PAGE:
Human Nature: A First Book in Psychology

Human Nature: A First Book in Psychology

Human Nature: A First Book in Psychology

Human Nature: A First Book in Psychology

Excerpt

Since this is a textbook and not a treatise I have resorted to numerous sources and authors, a good many of them outside the strict field of psychology. I have also quoted freely. My justification for such an unusual procedure is that whenever I wanted to say something that some one else had said far better than I could, there seemed to be no reason why I should spoil a good thing merely to satisfy foolish vanity to appear original.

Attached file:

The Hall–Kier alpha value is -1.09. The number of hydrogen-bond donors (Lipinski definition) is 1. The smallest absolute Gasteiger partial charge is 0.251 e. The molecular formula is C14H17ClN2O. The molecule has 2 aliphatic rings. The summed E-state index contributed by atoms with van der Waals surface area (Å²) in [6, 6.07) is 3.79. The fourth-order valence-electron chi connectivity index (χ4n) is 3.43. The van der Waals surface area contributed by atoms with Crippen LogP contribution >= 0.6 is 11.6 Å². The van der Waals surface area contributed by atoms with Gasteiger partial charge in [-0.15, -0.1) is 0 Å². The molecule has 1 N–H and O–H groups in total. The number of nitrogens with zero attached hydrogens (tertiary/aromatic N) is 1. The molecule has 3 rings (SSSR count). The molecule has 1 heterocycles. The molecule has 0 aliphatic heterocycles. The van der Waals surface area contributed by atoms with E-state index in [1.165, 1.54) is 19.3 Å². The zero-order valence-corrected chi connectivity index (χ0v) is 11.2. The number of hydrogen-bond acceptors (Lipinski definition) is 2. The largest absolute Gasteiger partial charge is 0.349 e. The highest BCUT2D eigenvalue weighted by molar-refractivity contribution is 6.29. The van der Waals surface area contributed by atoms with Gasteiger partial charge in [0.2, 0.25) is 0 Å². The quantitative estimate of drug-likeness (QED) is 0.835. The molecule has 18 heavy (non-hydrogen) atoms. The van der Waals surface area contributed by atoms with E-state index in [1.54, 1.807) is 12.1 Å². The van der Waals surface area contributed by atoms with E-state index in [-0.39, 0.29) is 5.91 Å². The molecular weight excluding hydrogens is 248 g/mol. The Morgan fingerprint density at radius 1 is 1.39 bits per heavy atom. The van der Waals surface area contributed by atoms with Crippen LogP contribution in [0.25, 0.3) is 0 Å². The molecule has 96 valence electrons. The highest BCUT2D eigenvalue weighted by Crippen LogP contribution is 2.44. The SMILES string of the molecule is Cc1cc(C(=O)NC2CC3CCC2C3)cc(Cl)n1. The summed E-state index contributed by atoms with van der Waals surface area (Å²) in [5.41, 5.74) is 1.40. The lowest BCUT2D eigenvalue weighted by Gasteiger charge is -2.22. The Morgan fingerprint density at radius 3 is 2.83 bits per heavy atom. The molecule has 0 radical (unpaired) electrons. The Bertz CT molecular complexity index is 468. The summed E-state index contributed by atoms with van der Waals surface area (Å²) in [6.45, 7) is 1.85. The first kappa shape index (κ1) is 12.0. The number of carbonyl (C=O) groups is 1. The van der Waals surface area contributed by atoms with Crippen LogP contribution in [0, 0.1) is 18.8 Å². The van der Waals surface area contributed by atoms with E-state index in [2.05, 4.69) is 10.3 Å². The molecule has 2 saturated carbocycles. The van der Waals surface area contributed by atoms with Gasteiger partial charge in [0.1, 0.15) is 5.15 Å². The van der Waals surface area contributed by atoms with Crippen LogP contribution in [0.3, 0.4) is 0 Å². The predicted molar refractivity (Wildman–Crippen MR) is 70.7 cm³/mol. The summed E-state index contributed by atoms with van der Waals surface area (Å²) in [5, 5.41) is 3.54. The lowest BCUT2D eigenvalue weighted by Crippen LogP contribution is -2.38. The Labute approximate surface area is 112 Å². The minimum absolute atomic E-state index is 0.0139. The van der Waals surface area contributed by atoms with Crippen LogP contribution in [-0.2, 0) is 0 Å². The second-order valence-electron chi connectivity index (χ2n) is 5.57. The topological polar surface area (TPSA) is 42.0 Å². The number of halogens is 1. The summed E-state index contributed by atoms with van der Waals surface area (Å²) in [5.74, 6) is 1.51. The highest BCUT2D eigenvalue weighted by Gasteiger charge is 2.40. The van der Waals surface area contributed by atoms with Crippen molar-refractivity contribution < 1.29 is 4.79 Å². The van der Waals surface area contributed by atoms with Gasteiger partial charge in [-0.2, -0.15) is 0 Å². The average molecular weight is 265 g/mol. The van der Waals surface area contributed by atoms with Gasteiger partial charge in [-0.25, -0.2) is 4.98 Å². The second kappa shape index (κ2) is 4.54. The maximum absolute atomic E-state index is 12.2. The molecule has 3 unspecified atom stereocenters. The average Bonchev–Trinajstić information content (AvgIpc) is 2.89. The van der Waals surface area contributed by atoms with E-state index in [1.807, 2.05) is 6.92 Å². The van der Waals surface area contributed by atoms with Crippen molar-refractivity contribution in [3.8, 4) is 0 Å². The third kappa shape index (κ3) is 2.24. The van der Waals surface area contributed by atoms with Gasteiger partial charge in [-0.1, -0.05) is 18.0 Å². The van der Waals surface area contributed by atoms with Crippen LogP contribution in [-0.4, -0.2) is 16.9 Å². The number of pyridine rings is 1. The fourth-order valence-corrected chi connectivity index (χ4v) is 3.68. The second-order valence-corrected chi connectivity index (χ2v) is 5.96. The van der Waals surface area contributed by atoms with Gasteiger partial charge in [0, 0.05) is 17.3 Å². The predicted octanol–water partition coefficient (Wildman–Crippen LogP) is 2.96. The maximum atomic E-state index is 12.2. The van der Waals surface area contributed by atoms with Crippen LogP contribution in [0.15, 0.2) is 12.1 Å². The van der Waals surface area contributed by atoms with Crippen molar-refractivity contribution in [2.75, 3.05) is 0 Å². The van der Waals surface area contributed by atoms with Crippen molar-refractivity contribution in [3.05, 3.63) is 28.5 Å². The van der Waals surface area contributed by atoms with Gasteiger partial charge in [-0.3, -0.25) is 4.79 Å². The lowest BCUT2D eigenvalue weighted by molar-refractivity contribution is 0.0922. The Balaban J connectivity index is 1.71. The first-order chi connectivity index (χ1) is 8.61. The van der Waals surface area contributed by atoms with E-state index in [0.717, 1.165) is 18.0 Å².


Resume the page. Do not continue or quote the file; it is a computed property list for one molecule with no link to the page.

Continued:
The book has no axe to grind. It is neither structural nor behavioristic. It is both. It is built on the principle that life is an activity, and that mind and behavior are inseparable processes in the business of bringing about an adjustment between the organism and its environment. Behavior is stressed throughout, since it is in behavior that mind manifests its operations and through which mind is built up. There is no mind, or intelligence, where there is no behavior, and the behavior is the measure of the intelligence. Hence any psychology that overstresses or understresses either mind or behavior is a distortion of reality and a misrepresentation of life. The battle between structuralists and behaviorists is simply an echo of the historical quarrel of the philosophers regarding rationalism and empiricism, and just as John Dewey has been sounding the death knell of this old philosophical war horse with great effect, it is to be hoped that before long the last rites will be pronounced over its psychological offspring.

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